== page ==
(Note:The following essay appeared in the Summer 2006 issue
of "Mackinac Center Impact.")
Many politicians make their
time in office needlessly difficult for everybody. In a quest to "keep an open
mind," they fill their heads with a litany of notions and proposals that
conflict with each other. Adrift without a rudder in the stormy sea of politics,
they waste time and resources foundering in waters they should have avoided in
the first place.
A few principles go a long way
in fixing this problem. That means standing for something more than what the
voters will fall for. It means having a core set of beliefs that act as a
compass — making it easier to stay on course and escape shipwreck.
Republicans won control of
Congress in 1994 because they ran on a platform of ideas that clarified the
distinctions between the parties. Proving that politics is a meat grinder when
it comes to principles, it’s increasingly hard to find anything the GOP really
believes in other than spending whatever it takes to stay in power.
A recent Michigan case also
shows where principles could have prevented trouble. In 2001, Gov. John Engler
unveiled a plan to create a new state agency to spur the expansion of broadband
(high-speed) Internet access in the state. His bill for that purpose passed by
nearly unanimous votes in both houses of the Legislature in the following year.
At the time, the Mackinac
Center for Public Policy was practically alone in warning what would happen if
another state bureaucracy were cranked up. Those warnings, written by Diane S.
Katz, Michael D. LaFaive and Dr. Donald L. Alexander, can still be retrieved on
our Web site. When asked about our objections, the governor said, "If it were up
to the Mackinac Center, there wouldn’t be roads between Midland and Lansing."
Well, a funny thing happened
on the road to government-sponsored Internet access. Barely three years into the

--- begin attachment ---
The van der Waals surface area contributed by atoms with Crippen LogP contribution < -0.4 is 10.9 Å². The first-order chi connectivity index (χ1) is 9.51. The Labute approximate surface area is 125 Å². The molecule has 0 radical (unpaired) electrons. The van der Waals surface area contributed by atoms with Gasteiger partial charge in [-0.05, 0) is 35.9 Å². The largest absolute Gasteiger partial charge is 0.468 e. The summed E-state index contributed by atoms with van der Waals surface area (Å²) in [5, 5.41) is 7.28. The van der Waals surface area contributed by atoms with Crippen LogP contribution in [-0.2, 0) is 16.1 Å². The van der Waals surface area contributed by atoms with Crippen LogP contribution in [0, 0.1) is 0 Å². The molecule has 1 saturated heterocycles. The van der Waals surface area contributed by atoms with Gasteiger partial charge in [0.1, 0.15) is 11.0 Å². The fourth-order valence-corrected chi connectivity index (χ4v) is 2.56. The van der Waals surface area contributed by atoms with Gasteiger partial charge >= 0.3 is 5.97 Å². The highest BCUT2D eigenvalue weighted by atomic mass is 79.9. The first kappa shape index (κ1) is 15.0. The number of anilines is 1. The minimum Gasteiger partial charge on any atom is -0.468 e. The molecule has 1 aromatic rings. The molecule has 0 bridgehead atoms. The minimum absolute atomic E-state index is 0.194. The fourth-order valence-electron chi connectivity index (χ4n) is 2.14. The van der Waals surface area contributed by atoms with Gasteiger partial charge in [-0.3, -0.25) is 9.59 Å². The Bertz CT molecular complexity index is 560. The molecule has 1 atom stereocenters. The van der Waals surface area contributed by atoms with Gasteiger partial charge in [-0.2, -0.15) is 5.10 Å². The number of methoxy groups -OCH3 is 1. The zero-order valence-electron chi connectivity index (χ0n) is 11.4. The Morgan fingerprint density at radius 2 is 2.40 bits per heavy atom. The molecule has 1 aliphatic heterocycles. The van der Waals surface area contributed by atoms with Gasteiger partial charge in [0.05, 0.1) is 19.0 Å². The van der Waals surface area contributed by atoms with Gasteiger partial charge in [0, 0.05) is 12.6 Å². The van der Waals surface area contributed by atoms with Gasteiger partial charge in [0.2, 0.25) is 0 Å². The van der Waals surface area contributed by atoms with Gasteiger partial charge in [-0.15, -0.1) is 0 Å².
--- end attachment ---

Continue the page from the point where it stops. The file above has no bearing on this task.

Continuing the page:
program, the state’s broadband authority has been declared "one of the biggest
flops in state government" by Senate Majority Leader Ken Sikkema, who was one of
those original enthusiastic "yes" votes. Millions of dollars later, House
Speaker Craig DeRoche says, "Out of the gate, this was a wrong-headed scheme."
They cite fat salaries for an ineffective and overstaffed bureaucracy that
simply gets in the way.
Both men are now saying that
the expansion of broadband should be driven by the marketplace, not government,
and they have moved to abolish the agency. Meanwhile, the market has done a
pretty good job, thank you, of making broadband accessible in 99 percent of all
Michigan zip codes.
Whatever made legislators
think that government should be in the broadband business in the first place? It
certainly wasn’t any principles about the role of government that Republicans
usually claim to support.
Standing for principle is one
of the things you can count on from the Mackinac Center. We may be criticized,
but policymakers need something to steer by as they sail their ship of state.
Lawrence W. Reed is president of the Mackinac Center for
Public Policy, a research and educational institute headquartered in Midland,
Mich. Permission to reprint in whole or in part is hereby granted, provided that
the author and the Center are properly cited.